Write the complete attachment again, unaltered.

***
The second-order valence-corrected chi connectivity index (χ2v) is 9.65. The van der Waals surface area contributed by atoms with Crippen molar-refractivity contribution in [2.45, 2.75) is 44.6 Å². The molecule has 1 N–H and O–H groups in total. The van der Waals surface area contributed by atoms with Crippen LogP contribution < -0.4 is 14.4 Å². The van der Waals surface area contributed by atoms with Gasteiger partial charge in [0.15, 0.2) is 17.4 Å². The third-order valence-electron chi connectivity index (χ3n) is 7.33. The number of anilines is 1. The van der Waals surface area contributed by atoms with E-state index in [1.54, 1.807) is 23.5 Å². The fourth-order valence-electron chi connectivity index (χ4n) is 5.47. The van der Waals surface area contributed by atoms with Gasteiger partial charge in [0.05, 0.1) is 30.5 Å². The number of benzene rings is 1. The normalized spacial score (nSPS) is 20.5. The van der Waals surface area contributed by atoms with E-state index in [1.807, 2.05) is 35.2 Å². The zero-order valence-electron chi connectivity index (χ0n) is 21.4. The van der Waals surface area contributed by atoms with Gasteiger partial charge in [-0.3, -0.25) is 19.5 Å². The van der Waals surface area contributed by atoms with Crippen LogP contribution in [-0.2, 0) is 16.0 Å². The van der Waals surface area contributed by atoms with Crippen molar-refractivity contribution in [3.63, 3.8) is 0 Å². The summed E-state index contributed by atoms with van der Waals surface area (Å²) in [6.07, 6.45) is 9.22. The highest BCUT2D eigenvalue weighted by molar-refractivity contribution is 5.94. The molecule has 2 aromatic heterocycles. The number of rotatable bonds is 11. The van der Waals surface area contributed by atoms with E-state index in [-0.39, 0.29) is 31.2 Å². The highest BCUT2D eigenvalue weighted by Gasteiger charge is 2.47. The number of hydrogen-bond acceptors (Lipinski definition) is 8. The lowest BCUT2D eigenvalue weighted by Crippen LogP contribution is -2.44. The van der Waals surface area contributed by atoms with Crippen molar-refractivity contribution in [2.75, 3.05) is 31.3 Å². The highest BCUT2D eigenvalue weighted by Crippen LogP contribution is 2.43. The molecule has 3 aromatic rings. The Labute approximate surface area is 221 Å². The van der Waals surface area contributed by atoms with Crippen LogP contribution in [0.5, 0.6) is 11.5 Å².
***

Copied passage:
The second-order valence-corrected chi connectivity index (χ2v) is 9.65. The van der Waals surface area contributed by atoms with Crippen molar-refractivity contribution in [2.45, 2.75) is 44.6 Å². The molecule has 1 N–H and O–H groups in total. The van der Waals surface area contributed by atoms with Crippen LogP contribution < -0.4 is 14.4 Å². The van der Waals surface area contributed by atoms with Gasteiger partial charge in [0.15, 0.2) is 17.4 Å². The third-order valence-electron chi connectivity index (χ3n) is 7.33. The number of anilines is 1. The van der Waals surface area contributed by atoms with E-state index in [1.54, 1.807) is 23.5 Å². The fourth-order valence-electron chi connectivity index (χ4n) is 5.47. The van der Waals surface area contributed by atoms with Gasteiger partial charge in [0.05, 0.1) is 30.5 Å². The number of benzene rings is 1. The normalized spacial score (nSPS) is 20.5. The van der Waals surface area contributed by atoms with E-state index in [1.807, 2.05) is 35.2 Å². The zero-order valence-electron chi connectivity index (χ0n) is 21.4. The van der Waals surface area contributed by atoms with Gasteiger partial charge in [-0.3, -0.25) is 19.5 Å². The van der Waals surface area contributed by atoms with Crippen LogP contribution in [-0.2, 0) is 16.0 Å². The van der Waals surface area contributed by atoms with Crippen molar-refractivity contribution in [3.63, 3.8) is 0 Å². The summed E-state index contributed by atoms with van der Waals surface area (Å²) in [6.07, 6.45) is 9.22. The highest BCUT2D eigenvalue weighted by molar-refractivity contribution is 5.94. The molecule has 2 aromatic heterocycles. The number of rotatable bonds is 11. The van der Waals surface area contributed by atoms with E-state index in [-0.39, 0.29) is 31.2 Å². The highest BCUT2D eigenvalue weighted by Gasteiger charge is 2.47. The number of hydrogen-bond acceptors (Lipinski definition) is 8. The lowest BCUT2D eigenvalue weighted by Crippen LogP contribution is -2.44. The van der Waals surface area contributed by atoms with Crippen molar-refractivity contribution in [2.75, 3.05) is 31.3 Å². The highest BCUT2D eigenvalue weighted by Crippen LogP contribution is 2.43. The molecule has 3 aromatic rings. The Labute approximate surface area is 221 Å². The van der Waals surface area contributed by atoms with Crippen LogP contribution in [0.5, 0.6) is 11.5 Å².